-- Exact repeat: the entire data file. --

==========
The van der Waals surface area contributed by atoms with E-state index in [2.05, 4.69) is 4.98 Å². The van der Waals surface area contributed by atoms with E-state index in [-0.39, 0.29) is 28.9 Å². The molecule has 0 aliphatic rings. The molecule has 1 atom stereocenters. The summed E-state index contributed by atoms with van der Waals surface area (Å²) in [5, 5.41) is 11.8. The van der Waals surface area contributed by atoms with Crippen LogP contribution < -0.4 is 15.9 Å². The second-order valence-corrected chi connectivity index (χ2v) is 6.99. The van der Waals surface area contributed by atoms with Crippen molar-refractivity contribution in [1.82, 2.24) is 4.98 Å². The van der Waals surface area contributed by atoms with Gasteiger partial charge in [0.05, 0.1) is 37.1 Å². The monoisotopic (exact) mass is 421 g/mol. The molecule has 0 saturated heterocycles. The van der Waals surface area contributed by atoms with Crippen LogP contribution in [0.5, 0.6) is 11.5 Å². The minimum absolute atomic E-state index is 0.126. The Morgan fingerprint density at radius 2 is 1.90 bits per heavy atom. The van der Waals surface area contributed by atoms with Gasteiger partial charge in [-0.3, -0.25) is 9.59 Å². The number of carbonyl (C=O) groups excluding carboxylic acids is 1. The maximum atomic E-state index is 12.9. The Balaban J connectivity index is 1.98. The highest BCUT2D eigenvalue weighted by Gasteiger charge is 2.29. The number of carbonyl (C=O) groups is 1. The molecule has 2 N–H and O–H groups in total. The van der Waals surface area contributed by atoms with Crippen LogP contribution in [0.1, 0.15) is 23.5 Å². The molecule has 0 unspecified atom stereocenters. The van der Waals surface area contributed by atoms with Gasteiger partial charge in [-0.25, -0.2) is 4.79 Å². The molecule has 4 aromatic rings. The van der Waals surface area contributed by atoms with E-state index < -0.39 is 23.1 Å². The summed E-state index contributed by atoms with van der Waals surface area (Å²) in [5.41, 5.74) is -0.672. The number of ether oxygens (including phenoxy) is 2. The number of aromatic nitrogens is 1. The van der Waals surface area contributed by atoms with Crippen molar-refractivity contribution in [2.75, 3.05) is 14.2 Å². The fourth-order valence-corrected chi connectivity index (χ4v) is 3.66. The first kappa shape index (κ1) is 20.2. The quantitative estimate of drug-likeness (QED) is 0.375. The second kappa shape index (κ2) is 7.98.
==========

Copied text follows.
The van der Waals surface area contributed by atoms with E-state index in [2.05, 4.69) is 4.98 Å². The van der Waals surface area contributed by atoms with E-state index in [-0.39, 0.29) is 28.9 Å². The molecule has 0 aliphatic rings. The molecule has 1 atom stereocenters. The summed E-state index contributed by atoms with van der Waals surface area (Å²) in [5, 5.41) is 11.8. The van der Waals surface area contributed by atoms with Crippen LogP contribution < -0.4 is 15.9 Å². The second-order valence-corrected chi connectivity index (χ2v) is 6.99. The van der Waals surface area contributed by atoms with Crippen molar-refractivity contribution in [1.82, 2.24) is 4.98 Å². The van der Waals surface area contributed by atoms with Gasteiger partial charge in [0.05, 0.1) is 37.1 Å². The monoisotopic (exact) mass is 421 g/mol. The molecule has 0 saturated heterocycles. The van der Waals surface area contributed by atoms with Crippen LogP contribution in [0.5, 0.6) is 11.5 Å². The minimum absolute atomic E-state index is 0.126. The Morgan fingerprint density at radius 2 is 1.90 bits per heavy atom. The van der Waals surface area contributed by atoms with Gasteiger partial charge in [-0.3, -0.25) is 9.59 Å². The number of carbonyl (C=O) groups excluding carboxylic acids is 1. The maximum atomic E-state index is 12.9. The Balaban J connectivity index is 1.98. The highest BCUT2D eigenvalue weighted by Gasteiger charge is 2.29. The number of carbonyl (C=O) groups is 1. The molecule has 2 N–H and O–H groups in total. The van der Waals surface area contributed by atoms with Crippen LogP contribution in [0.1, 0.15) is 23.5 Å². The molecule has 0 unspecified atom stereocenters. The van der Waals surface area contributed by atoms with Gasteiger partial charge in [-0.25, -0.2) is 4.79 Å². The molecule has 4 aromatic rings. The van der Waals surface area contributed by atoms with E-state index < -0.39 is 23.1 Å². The summed E-state index contributed by atoms with van der Waals surface area (Å²) in [5.41, 5.74) is -0.672. The number of ether oxygens (including phenoxy) is 2. The number of aromatic nitrogens is 1. The van der Waals surface area contributed by atoms with Crippen molar-refractivity contribution in [2.75, 3.05) is 14.2 Å². The fourth-order valence-corrected chi connectivity index (χ4v) is 3.66. The first kappa shape index (κ1) is 20.2. The quantitative estimate of drug-likeness (QED) is 0.375. The second kappa shape index (κ2) is 7.98.